Facebook and ‘Human Decency’, Netflix Now Sharing Your Viewing Habits


Facebook and ‘Human Decency’, Netflix Now Sharing Your Viewing Habits


How was your Christmas/break/holiday/southern solstice celebration? Did you experience merriment and/or mirth? Did you turn off the iPhone and ‘get back in touch’ with ‘what really matters’ for a few days? Did you stop following the news for a while, if only, for just a few brief moments, to recapture some misremembered nostalgia for a time when interpersonal connections were carried out in physical space? That’s weird. Here’s some stupid news about social media you missed in the meantime.

Facebook and ‘human decency’

Earlier this week Randi Zuckerberg, of the internet Zuckerbergs, posted a photo to her Facebook wall. Normal enough behavior, one might say. But then something dastardly and untoward happened: that photo was used in a way she didn’t specifically intend it to be used. Follow the entire soggy ordeal here. Long story short, when a subscriber posted the private photo, meant only to be seen by her close network, Zuckerberg took it as an opportunity to lecture the world on ethics in an era of digital sharing, tweeting: “Digital etiquette: always ask permission before posting a friend’s photo publicly. It’s not about privacy settings, it’s about human decency.”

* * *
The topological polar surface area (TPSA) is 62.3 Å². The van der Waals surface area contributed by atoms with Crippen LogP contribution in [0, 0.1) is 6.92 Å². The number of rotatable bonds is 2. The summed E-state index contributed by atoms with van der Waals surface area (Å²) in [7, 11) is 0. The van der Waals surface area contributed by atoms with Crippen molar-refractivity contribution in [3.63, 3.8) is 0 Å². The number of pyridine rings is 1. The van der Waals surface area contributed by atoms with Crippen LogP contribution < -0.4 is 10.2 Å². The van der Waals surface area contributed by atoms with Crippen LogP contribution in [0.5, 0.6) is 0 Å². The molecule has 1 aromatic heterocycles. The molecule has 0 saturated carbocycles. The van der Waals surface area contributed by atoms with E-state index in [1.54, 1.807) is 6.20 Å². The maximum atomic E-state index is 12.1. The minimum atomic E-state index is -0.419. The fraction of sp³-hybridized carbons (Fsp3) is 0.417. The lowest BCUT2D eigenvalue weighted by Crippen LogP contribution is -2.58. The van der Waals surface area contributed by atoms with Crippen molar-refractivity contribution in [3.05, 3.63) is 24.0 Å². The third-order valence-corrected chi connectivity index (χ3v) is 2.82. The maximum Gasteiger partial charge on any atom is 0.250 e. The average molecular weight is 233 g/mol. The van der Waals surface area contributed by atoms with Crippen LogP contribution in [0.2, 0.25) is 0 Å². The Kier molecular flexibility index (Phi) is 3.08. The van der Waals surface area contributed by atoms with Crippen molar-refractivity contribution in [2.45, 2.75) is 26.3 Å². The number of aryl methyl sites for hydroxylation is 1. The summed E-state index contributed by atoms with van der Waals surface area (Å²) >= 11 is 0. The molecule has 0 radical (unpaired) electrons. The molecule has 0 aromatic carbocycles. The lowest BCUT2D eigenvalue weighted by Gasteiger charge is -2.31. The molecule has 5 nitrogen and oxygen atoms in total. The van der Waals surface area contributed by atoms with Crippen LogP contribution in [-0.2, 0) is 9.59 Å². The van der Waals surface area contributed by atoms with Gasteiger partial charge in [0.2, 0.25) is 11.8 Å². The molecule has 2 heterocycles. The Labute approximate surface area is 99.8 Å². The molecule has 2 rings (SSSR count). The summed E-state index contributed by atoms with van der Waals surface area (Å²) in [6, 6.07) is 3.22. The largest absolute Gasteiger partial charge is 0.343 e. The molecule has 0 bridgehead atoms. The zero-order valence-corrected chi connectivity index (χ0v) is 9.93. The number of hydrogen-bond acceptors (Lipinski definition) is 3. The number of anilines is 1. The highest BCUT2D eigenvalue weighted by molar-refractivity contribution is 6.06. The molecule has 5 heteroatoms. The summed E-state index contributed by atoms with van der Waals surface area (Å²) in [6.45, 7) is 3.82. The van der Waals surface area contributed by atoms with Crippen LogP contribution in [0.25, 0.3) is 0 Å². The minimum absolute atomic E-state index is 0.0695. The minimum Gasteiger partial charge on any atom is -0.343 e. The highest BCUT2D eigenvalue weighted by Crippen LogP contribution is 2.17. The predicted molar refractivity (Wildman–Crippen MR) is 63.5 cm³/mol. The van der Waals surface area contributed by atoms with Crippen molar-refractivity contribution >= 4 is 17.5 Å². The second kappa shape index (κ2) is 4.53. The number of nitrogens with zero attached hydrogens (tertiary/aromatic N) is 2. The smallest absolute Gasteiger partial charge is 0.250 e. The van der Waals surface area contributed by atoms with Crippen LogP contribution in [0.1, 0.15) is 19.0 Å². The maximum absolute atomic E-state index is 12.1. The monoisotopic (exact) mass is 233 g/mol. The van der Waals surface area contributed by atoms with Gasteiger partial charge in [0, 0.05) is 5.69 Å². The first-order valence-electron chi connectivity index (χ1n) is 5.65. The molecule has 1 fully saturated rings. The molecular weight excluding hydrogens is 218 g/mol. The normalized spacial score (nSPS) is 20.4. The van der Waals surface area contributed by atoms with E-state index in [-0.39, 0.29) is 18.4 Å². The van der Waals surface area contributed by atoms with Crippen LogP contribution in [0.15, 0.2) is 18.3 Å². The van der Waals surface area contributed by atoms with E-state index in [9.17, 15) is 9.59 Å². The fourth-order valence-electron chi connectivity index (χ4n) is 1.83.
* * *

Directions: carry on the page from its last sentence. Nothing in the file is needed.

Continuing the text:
The irony of that statement coming from the sister of the founder of Facebook doesn’t need to be explained, but if you want to see someone do so at length and with sufficient fury, Dan Lyons at Read Write has you covered:

Yes, Randi Zuckerberg, speak to us about human decency.

Because a photo that you posted on Facebook got shared on the Internet.

How awful this must have been for you! How… invasive. What a violation. How terrible that someone might take something that belongs to you and use it in ways that you had not anticipated, and for which you had not given explicit permission!

 Everyone knows what you’re watching on Netflix now

Speaking of online privacy, Netflix, the entity you likely spent more time with over the holiday than your actual family members, (except for the great Netflix blackout of Christmas Eve ’12 #NeverForget), will now begin sharing the details of what you watch with the world. Mother Jones has the details:

Last Tuesday, the Senate quietly altered a key privacy law, making it much easier for video streaming services like Netflix to share your viewing habits. How quietly? The Senate didn’t even hold a recorded vote: The bill was approved by unanimous consent.

Let me just go ahead and get this over with to save you guys the trouble of ever looking at what my viewing habit data trail reveals for some reason: “Luke O’Neil watched ten minutes of 30 Rock to stave off ‘the fear’ by insinuating himself into a false sense of camaraderie with fictional characters before falling asleep in bed. Again.”

Netflix would like to be able to share this information to integrate its service with…you guessed it, Facebook, as Ars Technica points out. I wonder what Randi Zuckerberg has lined up in her queue?


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